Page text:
Why Can't I Pay Tax Only On My Profits?

by @edent | , , , , , , | 5 comments | Read ~423 times.

King of Google Eric Schmidt has written in The Guardian about how unfair it is that people don't think Google pay a fair share of taxes.

He makes three pretty good points.

  1. Companies only pay tax on their profits.
  2. Politicians shouldn't make laws with loopholes.
  3. International laws need harmonisation.

I agree with his second two points - although no-one is forcing Google to exploit the loopholes that it finds - but I am not sure I agree with the first.

Fairness, so it seems, is hardwired into our brains and our societies. People naturally get very angry when they encounter unfair situations. Even monkeys react badly when they see other monkeys being treated with favouritism.

I think that's what's happening here. As an individual, I don't get to only pay tax on my profits - I have to pay income tax and National Insurance on every penny I earn.

There are, as far as I can tell, only a few exceptions. If I donate money to charity through Payroll Giving or put money in my pension - I get a small measure of tax relief. If I receive rental income, I can offset any interest on a mortgage against it. That's pretty much it.

The tens of thousands of pounds of student loans that I owed did not count against the amount of tax I paid.
It cost me £3,000 to get a train to work and that severely cuts into my "profit" but doesn't count against tax.
I have to live somewhere - but mortgage relief was abolished by the Labour Government in 2000.
Heating, electricity, education, food - these are all legitimate expenses which I cannot offset against the amount HMRC wants to take from me.

I'm sure you can think of dozens of other examples. Expenses which a business can use to reduce their tax liability but which ordinary people cannot. And we haven't even touched on the inability of the average citizen to stuff their loot in an off-shore tax haven!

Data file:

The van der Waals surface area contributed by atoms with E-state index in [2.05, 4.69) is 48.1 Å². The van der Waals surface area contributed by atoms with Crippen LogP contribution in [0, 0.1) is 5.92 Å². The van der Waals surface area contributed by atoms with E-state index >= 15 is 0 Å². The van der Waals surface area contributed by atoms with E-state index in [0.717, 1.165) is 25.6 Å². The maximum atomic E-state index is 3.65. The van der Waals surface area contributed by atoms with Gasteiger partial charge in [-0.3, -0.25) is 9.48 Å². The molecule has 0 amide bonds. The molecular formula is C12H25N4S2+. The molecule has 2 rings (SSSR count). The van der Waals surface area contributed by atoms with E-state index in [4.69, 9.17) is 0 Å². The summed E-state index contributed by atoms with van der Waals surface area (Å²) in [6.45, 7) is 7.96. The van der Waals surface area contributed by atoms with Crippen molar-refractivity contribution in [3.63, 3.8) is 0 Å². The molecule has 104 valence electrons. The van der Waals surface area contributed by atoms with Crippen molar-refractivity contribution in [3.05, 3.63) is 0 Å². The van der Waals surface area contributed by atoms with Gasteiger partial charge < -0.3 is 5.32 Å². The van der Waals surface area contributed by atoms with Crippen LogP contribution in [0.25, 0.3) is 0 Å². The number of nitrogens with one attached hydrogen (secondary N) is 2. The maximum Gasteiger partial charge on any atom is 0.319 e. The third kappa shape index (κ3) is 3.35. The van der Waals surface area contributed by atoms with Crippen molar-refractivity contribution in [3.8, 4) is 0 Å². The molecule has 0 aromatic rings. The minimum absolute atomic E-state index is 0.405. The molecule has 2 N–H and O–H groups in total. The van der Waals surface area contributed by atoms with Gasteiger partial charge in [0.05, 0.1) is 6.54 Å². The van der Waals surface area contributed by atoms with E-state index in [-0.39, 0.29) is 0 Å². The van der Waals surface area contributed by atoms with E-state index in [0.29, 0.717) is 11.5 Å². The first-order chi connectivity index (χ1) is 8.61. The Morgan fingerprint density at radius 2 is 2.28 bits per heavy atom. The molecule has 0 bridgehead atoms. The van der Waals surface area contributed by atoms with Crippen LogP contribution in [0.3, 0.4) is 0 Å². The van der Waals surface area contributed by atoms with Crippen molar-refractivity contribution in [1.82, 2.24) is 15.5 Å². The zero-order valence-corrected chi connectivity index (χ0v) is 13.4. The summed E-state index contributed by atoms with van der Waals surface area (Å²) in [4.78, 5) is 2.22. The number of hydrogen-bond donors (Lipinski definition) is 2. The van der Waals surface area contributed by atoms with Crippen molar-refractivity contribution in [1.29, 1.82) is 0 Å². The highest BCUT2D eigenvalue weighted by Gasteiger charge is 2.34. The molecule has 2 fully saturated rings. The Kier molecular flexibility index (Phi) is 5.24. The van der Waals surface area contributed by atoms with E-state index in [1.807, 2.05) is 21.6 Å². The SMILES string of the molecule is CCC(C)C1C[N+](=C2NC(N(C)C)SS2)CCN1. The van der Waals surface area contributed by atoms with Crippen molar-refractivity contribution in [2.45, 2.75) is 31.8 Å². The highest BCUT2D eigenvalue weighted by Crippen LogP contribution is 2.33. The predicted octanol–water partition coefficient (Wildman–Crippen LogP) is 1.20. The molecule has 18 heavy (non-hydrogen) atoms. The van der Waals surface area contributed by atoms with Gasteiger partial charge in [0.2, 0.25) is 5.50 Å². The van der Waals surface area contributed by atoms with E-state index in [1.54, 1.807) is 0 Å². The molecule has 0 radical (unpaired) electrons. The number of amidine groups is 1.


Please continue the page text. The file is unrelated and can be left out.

HMRC produce a great Android app which tells you roughly how the Government spends its money. It also shows you where it gets its money.
HMRC Income-fs8
Business, so it seems, pays a rather modest share by way of corporation tax. I'm sure they pay lots of other taxes and invest in other ways but guess what so do I!

I'll leave it to the armies of lawyers to figure out of Google, Amazon, Vodafone, and the like are acting correctly. But it is undeniable that a large number of people have trouble with large scale tax avoidance not because of its legality but because it is unavailable to ordinary individuals.

Fairness is really hard to codify, it's true. But when a multi-billion pound corporation gets to pay tax only on its profits, and individuals get no such relief, that feels profoundly unfair. And, like the chattering monkeys that we are, it enrages us.

5 thoughts on “Why Can't I Pay Tax Only On My Profits?

  1. If we were to ask companies to pay tax on all earnings, there may be some undesirable knock-on effects. Most new businesses are not profitable in their startup phase. Is it desirable to tax them, making the startup process harder, when 50% of them fail within the first 4 years?

    Most of these companies are contributing in other ways, such as by employing staff, selling products on which VAT applies, paying NI contributions for their staff, etc.